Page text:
Cu-Si alloy at high temperature offers clues for the synthesis of wafer-scale, single crystalline graphene stacking and for our lives after the end of the Moore’s Law
Graphene, an atomically thin hexagonal structure of carbon atoms is a potential candidate for electronic and optoelectrical applications such as transparent electrodes and interconnect for integrated circuits. Yet, it is one thing to possess such useful properties and to induce an intended characteristic from this “wonder material” is another. In the face of the end of the “Moore’s Law”, chip makers have set their sight on multi-layered graphene for its scaling ability of integrated circuits to smaller physical dimensions and the electric-field induced bandgap, which is not affordable in monolayer graphene. Furthermore, owning to exotic physical properties controlled by its stacking orders (the arrangement of graphene layer along vertical direction) such as superconductivity and quantum Hall effect to name a few, multi-layer graphene is an interesting material for condensed matter physicists. Still, the unknown growth method for uniform single-crystalline multilayer graphene growth in a wafer scale presents a challenge.
Led by professor LEE Young Hee at the Center for Integrated Nanostructure Physics, the Institute for Basic Science (IBS) in Sungkyunkwan University, South Korea, an IBS research team reports a novel method to grow multi-layered, single-crystalline graphene with a selected stacking order in a wafer scale. They obtained four-layered graphene using chemical vapor deposition (CVD) via Cu-Si alloy formation.
There have been several approaches to control the number of graphene layers. Conventionally, the monolayer graphene, which is easily grown on Cu-substrate, can be detached from the Cu-substrate and transferred onto insulator substrates such as SiO2/Si. Therefore, the simplest method to make multilayer graphene is to stack them layer-by-layer via the transfer process. However, this transfer process may cause tearing, wrinkles, and/or polymer residues. Though such issues can be avoided via a direct method, i.e. CVD on Cu substrate, the low solubility of carbon (C) in copper (Cu) hampers the controlling of the number of graphene layers with high uniformity in a large area. By depositing Ni or Co to form Cu-Ni/ Cu-Co alloys or employing oxygen-rich Cu substrate, C solubility in Cu is boosted and thus stacks more layers of graphene. Nevertheless, a small portion of inhomogeneous multilayers occurs. Controlling the crystallographic stacking sequence of graphene films thicker than two layers with high uniformity has not been demonstrated to date.
Dr. Van Luan Nguyen, the first author of the study (now at Samsung Advanced Institute Technology) proposed to use silicon carbide (SiC) on the surface of Cu substrate alloy, via the sublimation of Si atoms at a high temperature. They controlled the C solubility in the Cu film by introducing Si content on Cu surface by heat treatment of Cu substrate with a constant H2 gas flow inside the quartz tube of CVD chamber. “The formation of a homogeneous Cu-Si alloy, as a role of catalyst, was critical to control the number layers of graphene film in a wafer scale with methane gas. With the presence of Cu-Si alloy, SiC can be formed when methane gas is injected and the following sublimation process of Si atoms leaves C atoms behind to form multilayer graphene. Si amount is fixed at 28.7 % for uniform multilayer graphene film. Depending the concentrations of argon (Ar)-diluted methane gas, the number of graphene layers varies,” says Dr. Van.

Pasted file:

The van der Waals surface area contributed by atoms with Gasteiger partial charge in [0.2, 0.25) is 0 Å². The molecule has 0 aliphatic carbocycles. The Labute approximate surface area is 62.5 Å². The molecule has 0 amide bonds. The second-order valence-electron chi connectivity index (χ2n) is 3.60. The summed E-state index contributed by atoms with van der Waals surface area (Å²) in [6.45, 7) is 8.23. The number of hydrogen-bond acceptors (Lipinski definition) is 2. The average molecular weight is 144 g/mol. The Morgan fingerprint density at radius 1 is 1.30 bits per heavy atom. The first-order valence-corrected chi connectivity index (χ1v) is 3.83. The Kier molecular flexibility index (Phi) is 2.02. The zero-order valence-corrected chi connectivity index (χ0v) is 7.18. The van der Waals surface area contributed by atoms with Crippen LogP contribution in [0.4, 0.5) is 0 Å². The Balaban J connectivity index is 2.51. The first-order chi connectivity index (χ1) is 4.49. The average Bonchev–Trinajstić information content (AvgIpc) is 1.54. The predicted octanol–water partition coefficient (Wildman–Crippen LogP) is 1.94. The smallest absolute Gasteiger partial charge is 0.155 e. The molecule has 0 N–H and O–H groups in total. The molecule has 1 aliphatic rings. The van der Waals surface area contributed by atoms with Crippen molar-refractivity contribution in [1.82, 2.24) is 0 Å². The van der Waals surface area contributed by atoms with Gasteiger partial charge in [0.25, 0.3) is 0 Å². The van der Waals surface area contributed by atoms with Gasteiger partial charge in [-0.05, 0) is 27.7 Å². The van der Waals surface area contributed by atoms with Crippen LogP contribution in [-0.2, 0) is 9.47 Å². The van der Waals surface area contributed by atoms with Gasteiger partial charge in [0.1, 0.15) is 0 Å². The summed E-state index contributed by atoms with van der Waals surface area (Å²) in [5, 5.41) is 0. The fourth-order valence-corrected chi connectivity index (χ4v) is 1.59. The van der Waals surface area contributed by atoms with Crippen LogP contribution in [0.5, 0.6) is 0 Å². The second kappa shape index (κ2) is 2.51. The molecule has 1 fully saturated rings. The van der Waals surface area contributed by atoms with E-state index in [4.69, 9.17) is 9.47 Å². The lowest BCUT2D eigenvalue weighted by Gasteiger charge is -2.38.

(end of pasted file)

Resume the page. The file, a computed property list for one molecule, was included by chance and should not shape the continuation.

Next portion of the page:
Growing in a large scale of this much-hyped graphene has seen much progress over a decade, but building multi-layered graphene is just in its early stages. Our study offers a novel approach to upgrade the conventional CVD method by introducing an intermediate process of in-situ formation of SiC film,” notes Dr. LEE Sang Hyub, coauthor of the study. Importantly, this study provides a new platform to synthesize graphene multilayer towards the uniform large-area single-crystalline layer-tunable multilayer graphene as well as graphite thin film. This is an initial step to incorporate multilayer graphene to display panels and integrated circuits such as via-holes and replacement of Cu electrodes as well as photoelectronic and photovoltaic devices.
“Deposition of Si by conventional methods at low temperatures such as thermal evaporation or sputtering does not work for uniform multilayer graphene growth. The key in our new approach is to form uniform Cu-Si alloy on quartz tube chamber in which Si is sublimated at high temperature of 900 ? with H2 gas flow in a controllable manner,” explains Director LEE Young Hee, the corresponding author of the study. Although the substantial achievement has been demonstrated in our current work, Director Lee cautions that the method to deposit Si at high temperature during the growth process is not practical and can be harmful for the quart tube for long-term use. They are searching for a solution to replace the current one for mass product.
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